Broken People Production: Keys & Vocals

March 20, 2011Comment

Before I blab any more about production, I must say that I’m really excited to finally release Broken People and to start sending out rewards to my patient project fuelers! The release date is now less than a week away—Saturday, March 26 is the day! If you weren’t in on the campaign party, you’ll be able to chase down the new record at CD Baby (physical CDs and digital downloads) or at the digital store of your preference (iTunes and many many others). Some digital retailers are a little slow to list releases, so watch for detailed updates about digital distribution. You might have noticed that I’ve fallen off the face of the internet since production began on Broken People. No worries… we’re planning a relaunch of Banks Nelson on the social networks—Facebook, MySpace, MyBook, Facespace… Stay tuned!

Okay, on to keyboards and vocals. All of the keyboards were recorded at The Brown Owl, a really happening little studio in Nashville’s Berry Hill. They have a growing collection of quirky vintage keyboards as well as other miscellaneous toys, not to mention the cool vibes and great engineering staff (yo Z, you my man!). Byron McQuain, a good friend and talented keyboard freelancer, played all the keys on Broken People. The acoustic piano tracks were recorded on a way cool old upright piano (think early Coldplay)—complete with unpredictable double hammer strikes and organic vibe. We tracked several vintage electric pianos as well, including the classic Wurlitzer and Yamaha CP-70. On a whim, Byron did a take on a vintage Farfisa compact organ, which sounded so fantastic that we kept it in the final mix. It’s worth noting that we didn’t use any virtual instruments or replacement samples (neither for keyboards nor any other instrument). I mean, if it’s a record about broken people, it should sound a little broken, right? I hope so.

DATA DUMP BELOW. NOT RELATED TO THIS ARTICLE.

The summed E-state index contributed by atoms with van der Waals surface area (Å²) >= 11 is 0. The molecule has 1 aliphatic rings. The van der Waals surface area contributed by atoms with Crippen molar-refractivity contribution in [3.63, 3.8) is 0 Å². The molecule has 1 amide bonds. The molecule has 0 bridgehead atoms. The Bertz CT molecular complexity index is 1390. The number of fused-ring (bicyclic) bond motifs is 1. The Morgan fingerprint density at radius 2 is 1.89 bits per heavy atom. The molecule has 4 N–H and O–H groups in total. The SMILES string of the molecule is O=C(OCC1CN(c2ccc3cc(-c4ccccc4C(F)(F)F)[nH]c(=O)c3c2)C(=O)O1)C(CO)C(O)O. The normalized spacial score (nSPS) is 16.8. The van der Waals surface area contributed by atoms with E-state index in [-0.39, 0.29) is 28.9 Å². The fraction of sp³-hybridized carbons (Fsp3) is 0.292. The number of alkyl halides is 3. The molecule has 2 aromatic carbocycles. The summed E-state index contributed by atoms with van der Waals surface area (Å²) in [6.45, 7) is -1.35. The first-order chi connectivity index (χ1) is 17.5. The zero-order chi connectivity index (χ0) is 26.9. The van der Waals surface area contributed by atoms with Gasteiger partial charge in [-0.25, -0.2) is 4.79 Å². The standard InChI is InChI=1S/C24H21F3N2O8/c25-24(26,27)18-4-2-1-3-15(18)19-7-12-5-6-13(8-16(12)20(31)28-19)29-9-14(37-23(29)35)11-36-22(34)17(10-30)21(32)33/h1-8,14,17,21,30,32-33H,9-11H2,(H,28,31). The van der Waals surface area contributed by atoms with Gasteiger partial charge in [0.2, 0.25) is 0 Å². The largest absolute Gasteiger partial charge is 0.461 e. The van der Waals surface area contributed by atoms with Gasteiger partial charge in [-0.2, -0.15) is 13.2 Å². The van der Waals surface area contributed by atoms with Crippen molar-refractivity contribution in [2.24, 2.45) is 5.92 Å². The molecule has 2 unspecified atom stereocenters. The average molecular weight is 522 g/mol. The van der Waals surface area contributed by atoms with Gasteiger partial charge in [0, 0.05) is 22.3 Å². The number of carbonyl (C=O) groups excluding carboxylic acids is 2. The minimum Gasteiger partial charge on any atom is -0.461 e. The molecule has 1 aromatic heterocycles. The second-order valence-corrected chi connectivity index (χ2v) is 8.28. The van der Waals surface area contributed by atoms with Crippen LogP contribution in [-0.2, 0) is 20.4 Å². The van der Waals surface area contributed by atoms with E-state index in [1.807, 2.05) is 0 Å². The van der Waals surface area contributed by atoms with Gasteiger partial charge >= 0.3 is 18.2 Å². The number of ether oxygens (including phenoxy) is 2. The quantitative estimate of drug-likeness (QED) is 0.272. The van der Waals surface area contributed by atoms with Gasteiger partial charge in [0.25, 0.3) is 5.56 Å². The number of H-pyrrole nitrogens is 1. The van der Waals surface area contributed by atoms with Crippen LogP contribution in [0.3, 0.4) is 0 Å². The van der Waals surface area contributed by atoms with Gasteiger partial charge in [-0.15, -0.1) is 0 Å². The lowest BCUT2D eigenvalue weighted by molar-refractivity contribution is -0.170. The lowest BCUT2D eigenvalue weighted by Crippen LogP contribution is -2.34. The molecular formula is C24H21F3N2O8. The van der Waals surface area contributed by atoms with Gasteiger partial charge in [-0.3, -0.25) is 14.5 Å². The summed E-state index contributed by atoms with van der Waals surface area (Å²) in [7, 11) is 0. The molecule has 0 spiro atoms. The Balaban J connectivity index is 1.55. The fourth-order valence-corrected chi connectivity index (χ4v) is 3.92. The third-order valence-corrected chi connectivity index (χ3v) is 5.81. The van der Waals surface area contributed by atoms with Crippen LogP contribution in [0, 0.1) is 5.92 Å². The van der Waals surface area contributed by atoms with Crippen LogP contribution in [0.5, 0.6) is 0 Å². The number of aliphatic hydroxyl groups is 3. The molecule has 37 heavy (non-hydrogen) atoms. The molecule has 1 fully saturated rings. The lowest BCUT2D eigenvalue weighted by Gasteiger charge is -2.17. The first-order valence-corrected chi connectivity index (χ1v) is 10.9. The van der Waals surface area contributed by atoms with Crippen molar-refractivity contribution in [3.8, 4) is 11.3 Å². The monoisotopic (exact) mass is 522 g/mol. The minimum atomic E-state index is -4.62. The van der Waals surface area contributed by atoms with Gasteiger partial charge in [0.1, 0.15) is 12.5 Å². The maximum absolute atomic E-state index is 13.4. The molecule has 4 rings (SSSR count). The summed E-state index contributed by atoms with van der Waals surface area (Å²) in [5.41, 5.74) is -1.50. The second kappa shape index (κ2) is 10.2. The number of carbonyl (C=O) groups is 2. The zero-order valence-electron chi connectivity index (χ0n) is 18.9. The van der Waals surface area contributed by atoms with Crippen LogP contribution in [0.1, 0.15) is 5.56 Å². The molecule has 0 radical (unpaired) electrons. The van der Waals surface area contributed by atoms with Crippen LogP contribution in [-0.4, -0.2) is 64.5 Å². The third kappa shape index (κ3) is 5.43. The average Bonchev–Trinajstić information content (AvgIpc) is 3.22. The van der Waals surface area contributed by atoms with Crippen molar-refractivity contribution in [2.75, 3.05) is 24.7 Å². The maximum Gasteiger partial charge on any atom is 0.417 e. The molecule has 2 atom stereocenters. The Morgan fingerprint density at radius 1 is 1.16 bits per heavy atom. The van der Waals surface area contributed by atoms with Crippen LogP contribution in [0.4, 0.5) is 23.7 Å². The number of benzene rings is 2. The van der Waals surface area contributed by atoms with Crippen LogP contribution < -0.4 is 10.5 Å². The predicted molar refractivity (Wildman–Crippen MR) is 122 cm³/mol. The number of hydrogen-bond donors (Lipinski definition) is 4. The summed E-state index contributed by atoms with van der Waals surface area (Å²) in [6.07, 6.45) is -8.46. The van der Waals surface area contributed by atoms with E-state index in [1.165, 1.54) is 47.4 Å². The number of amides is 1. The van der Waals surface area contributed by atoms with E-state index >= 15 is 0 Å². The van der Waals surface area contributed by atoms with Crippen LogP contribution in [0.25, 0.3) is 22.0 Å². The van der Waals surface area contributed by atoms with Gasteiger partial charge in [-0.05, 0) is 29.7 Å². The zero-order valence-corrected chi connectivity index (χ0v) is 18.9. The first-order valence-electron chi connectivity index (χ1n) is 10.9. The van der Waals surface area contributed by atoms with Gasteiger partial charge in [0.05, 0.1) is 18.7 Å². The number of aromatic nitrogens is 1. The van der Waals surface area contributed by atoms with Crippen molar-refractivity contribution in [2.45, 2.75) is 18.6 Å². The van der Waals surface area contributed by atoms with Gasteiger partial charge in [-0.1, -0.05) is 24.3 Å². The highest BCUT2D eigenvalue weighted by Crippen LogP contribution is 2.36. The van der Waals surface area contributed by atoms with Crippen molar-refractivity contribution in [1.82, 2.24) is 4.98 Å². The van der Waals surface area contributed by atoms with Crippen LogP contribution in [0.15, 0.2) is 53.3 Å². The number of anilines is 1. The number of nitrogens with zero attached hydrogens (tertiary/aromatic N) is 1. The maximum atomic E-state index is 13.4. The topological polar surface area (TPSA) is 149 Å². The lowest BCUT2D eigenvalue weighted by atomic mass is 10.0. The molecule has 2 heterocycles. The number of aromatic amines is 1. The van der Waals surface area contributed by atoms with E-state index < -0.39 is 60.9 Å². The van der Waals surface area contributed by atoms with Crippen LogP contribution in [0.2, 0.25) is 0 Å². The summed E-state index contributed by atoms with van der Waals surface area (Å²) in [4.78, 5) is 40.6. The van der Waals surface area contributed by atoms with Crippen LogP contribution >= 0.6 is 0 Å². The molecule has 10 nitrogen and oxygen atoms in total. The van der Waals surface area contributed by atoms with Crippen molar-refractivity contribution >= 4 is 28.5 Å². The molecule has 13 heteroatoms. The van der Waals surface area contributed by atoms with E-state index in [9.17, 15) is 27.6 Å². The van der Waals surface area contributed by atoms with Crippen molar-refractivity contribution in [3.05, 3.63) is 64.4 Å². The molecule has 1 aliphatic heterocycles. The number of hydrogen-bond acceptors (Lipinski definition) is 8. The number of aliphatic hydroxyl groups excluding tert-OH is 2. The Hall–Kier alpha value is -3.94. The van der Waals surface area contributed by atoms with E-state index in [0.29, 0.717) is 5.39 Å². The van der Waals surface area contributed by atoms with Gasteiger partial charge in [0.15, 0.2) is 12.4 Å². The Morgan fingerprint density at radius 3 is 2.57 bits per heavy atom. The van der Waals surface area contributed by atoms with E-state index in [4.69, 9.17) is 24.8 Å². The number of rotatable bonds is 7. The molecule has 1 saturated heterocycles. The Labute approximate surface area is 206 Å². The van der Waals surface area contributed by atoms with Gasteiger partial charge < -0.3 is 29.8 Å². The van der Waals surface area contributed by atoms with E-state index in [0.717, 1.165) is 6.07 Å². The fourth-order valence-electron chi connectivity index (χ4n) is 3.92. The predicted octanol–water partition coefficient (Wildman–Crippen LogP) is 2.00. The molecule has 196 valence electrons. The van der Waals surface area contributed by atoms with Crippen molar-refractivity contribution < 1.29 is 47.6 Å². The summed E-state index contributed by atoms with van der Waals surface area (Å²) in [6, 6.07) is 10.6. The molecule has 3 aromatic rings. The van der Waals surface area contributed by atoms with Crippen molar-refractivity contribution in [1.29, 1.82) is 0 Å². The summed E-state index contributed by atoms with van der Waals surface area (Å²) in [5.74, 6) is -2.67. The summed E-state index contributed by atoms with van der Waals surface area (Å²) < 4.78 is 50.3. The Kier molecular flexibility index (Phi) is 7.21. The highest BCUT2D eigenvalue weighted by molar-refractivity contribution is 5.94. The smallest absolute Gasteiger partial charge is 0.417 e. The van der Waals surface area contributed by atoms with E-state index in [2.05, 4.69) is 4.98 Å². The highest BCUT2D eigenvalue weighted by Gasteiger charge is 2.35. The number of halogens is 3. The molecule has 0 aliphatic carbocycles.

Vocals ended up being thicker on the record than I’d imagined before we started production. I had some help from a great new friend—Laurianne Cates, who is part of a rad folky duo called Boot Hill & The Paramount Ship. She was gracious enough to lend her haunting voice to two tracks on Broken People. She’s brilliant. For my vocals (both lead vocals and backgrounds), we used a great mic that I’d never heard of—a Microtech Gefell that apparently once belonged to John Michael Talbot. The Microtech Gefell beat out the Neumann U 87, a de facto standard studio vocal mic.

Stay tuned this week for the conclusion of the production story… and mark your calendar for Saturday, March 26 for the official release of Broken People!

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